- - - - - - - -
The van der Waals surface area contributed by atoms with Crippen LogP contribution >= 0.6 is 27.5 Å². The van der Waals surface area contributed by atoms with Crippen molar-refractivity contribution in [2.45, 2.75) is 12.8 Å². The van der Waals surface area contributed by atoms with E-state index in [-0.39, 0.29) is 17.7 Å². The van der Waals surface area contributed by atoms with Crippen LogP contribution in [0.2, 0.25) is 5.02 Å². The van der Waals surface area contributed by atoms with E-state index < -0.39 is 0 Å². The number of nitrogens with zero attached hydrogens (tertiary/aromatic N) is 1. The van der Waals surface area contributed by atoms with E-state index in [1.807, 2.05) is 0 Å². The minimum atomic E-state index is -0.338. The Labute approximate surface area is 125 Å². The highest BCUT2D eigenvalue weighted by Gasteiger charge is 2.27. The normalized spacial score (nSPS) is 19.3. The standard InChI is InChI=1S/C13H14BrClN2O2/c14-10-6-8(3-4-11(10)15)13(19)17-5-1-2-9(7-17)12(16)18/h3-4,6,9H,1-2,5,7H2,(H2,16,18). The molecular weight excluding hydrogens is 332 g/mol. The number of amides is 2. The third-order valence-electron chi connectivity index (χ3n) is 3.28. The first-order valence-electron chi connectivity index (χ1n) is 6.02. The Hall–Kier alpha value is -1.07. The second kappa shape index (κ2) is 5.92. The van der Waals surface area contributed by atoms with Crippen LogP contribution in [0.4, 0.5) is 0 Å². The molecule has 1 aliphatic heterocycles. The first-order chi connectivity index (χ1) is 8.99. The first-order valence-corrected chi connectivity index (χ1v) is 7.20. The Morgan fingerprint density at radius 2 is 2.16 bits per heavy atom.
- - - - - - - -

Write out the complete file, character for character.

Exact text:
The van der Waals surface area contributed by atoms with Crippen LogP contribution >= 0.6 is 27.5 Å². The van der Waals surface area contributed by atoms with Crippen molar-refractivity contribution in [2.45, 2.75) is 12.8 Å². The van der Waals surface area contributed by atoms with E-state index in [-0.39, 0.29) is 17.7 Å². The van der Waals surface area contributed by atoms with Crippen LogP contribution in [0.2, 0.25) is 5.02 Å². The van der Waals surface area contributed by atoms with E-state index < -0.39 is 0 Å². The number of nitrogens with zero attached hydrogens (tertiary/aromatic N) is 1. The van der Waals surface area contributed by atoms with E-state index in [1.807, 2.05) is 0 Å². The minimum atomic E-state index is -0.338. The Labute approximate surface area is 125 Å². The highest BCUT2D eigenvalue weighted by Gasteiger charge is 2.27. The normalized spacial score (nSPS) is 19.3. The standard InChI is InChI=1S/C13H14BrClN2O2/c14-10-6-8(3-4-11(10)15)13(19)17-5-1-2-9(7-17)12(16)18/h3-4,6,9H,1-2,5,7H2,(H2,16,18). The molecular weight excluding hydrogens is 332 g/mol. The number of amides is 2. The third-order valence-electron chi connectivity index (χ3n) is 3.28. The first-order valence-electron chi connectivity index (χ1n) is 6.02. The Hall–Kier alpha value is -1.07. The second kappa shape index (κ2) is 5.92. The van der Waals surface area contributed by atoms with Crippen LogP contribution in [0.4, 0.5) is 0 Å². The molecule has 1 aliphatic heterocycles. The first-order chi connectivity index (χ1) is 8.99. The first-order valence-corrected chi connectivity index (χ1v) is 7.20. The Morgan fingerprint density at radius 2 is 2.16 bits per heavy atom.